While HST’s successor is named after the architect of the revolutionary Apollo Moon missions, an obvious tribute to the National Aeronautics and Space Administration’s second administrator, James E. Webb, the name given is perhaps also symbolic of the aspirations of all those involved in the project, that with the telescope’s launch will dawn a new era in space exploration where insights gained may truly change our experience and understanding of the Universe all over again.
The bigger the project, the greater the preparation. Whether we agree or disagree with this statement we must recognise that if it be true, with its first concept designs beginning as far back as 1989, the James Webb Space Telescope project is certainly one that cannot be accused of underdoing the preparation. In fact as an ambitious international venture so complex and demanding in scope that many of the component technologies have only recently been considered to have attained the necessary level of maturity, it’s little wonder how construction of the world’s next generation telescope only now appears to be embarking on its glorious last lap. So to go right to the heart of the matter, how will the James Webb Space Telescope better the still operational Spitzer Space Observatory (NASA’s current most powerful infrared telescope) and recently upgraded Hubble Space Telescope that it intends to succeed? Well besides being armed with the latest state-of-the art Infra-red imaging instruments the world over JWST will quite simply have a much bigger “optical net” that will dwarf those same light-capturing components belonging to either of its flying predecessors. Once in space, what will be the world’s largest flying telescope ever will deploy to its full size, with 18 hexagonal segments carefully tessellating to make an overall-6.5 metre-diameter primary mirror.
Catching “extra” light from very faint deep-space objects literally makes them easier to see afterwards in the photographs taken by space observatories. However focal length is another important consideration in determining the true abilities of a telescope, for essentially the greater the focal length (ie. combined length of the “cone” of light it can support), the better the resolution of the images it can take. The prestigious focal length of James Webb’s Korsch three-mirror anastigmat telescope will be 131m, no less than double that of Hubble and equal to 13 double-decker buses lined up end-to-end. So where the infrared Spitzer Space Telescope at best can only produce images with blurry glowing splodges of light when it attempts to photograph galaxies as they were 12.7 billion years ago, the infrared Webb Telescope will be able to capture these same galaxies with much greater clarity. JWST’s long-awaited vision however will exceed even this visual threshold.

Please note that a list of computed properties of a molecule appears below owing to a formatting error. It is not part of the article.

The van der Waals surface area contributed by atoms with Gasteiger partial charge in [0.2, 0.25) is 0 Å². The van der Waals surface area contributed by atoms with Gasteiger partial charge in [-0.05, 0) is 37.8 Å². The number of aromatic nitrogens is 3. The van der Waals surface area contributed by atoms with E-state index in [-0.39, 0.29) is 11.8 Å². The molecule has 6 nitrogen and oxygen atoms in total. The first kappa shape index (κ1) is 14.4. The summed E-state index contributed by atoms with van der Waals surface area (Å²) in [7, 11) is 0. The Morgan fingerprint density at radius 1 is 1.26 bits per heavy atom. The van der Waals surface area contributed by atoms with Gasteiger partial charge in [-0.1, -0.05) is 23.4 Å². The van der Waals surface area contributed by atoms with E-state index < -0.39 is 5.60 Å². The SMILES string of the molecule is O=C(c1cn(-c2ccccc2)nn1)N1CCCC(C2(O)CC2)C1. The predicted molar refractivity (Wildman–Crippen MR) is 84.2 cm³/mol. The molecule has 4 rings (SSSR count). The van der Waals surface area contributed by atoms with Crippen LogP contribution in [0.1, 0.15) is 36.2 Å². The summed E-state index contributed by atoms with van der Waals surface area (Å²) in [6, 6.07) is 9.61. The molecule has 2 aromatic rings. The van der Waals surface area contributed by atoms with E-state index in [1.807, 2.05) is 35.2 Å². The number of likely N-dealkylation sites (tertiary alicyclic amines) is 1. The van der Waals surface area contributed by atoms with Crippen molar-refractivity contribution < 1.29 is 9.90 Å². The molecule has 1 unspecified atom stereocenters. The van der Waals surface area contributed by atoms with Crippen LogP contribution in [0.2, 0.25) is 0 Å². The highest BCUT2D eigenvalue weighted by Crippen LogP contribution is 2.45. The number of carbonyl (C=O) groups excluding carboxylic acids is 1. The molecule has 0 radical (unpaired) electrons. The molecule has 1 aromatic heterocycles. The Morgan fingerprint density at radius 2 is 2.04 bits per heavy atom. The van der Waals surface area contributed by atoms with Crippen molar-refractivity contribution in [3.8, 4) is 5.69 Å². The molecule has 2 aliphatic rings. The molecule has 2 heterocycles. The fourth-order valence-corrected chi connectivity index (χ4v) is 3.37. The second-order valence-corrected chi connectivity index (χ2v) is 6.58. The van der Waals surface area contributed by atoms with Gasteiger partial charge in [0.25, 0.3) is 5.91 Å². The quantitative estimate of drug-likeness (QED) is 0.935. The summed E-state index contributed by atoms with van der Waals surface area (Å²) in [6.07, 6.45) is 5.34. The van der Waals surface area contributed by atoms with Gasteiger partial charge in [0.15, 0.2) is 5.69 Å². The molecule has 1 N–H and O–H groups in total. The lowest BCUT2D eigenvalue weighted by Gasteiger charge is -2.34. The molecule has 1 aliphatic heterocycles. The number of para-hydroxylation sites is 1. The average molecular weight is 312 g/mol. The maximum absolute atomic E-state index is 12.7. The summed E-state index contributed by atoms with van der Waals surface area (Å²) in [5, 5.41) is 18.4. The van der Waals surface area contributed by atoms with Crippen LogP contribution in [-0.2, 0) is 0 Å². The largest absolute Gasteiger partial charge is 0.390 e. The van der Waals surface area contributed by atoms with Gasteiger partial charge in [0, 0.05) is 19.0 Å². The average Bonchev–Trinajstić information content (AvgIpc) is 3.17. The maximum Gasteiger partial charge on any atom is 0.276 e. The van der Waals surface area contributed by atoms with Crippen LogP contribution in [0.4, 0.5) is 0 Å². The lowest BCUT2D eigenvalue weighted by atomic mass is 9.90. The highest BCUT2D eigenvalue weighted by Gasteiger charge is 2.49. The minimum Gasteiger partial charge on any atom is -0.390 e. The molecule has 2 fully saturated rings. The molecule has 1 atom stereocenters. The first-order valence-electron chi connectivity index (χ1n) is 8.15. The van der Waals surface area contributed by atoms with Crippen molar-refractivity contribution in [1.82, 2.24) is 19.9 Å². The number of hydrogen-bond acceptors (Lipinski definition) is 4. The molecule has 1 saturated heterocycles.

The telescope of which it is claimed will be able to examine any phase of cosmic history now has four main scientific areas of research written into its ten year astronomical manifesto; The End of the Dark Ages (First Light and Reionisation), the Assembly of Galaxies, the Birth of Stars and Protoplanetary Systems, Planetary Systems and the Origins of Life. Moreover these studies will also include the evolution of our own Solar System. So as telescopes go will JWST be the be all and end all, able to answer every question we have ever had about space, able to target and bring into view any object in the Universe its remote human operators select? Well, not quite. However before an emotion even faintly resembling disappointment passes over any of us, we need to understand that this statement has less to do with questioning JWST’s soon-to-be-proven outstanding abilities as it will the new observatory (along with everyone and everything else) having to work within the laws of physics. We are aware that moving at 300 000km/sec, light is the fastest moving thing known to mankind and that the most distant objects currently visible to us in space are in fact so far away that the quantity of “light years” travelled by photons of light simultaneously become a measure of time in space history. This double-edged unit of measurement therefore reveals to us that a star believed to reside in space at a distance of 1000 light years from Earth, when viewed, is observed not as it is now, but rather as the star looked 1000 years ago since the image of that star travelling across space and arriving in the present has taken 1000 years to reach our eyes.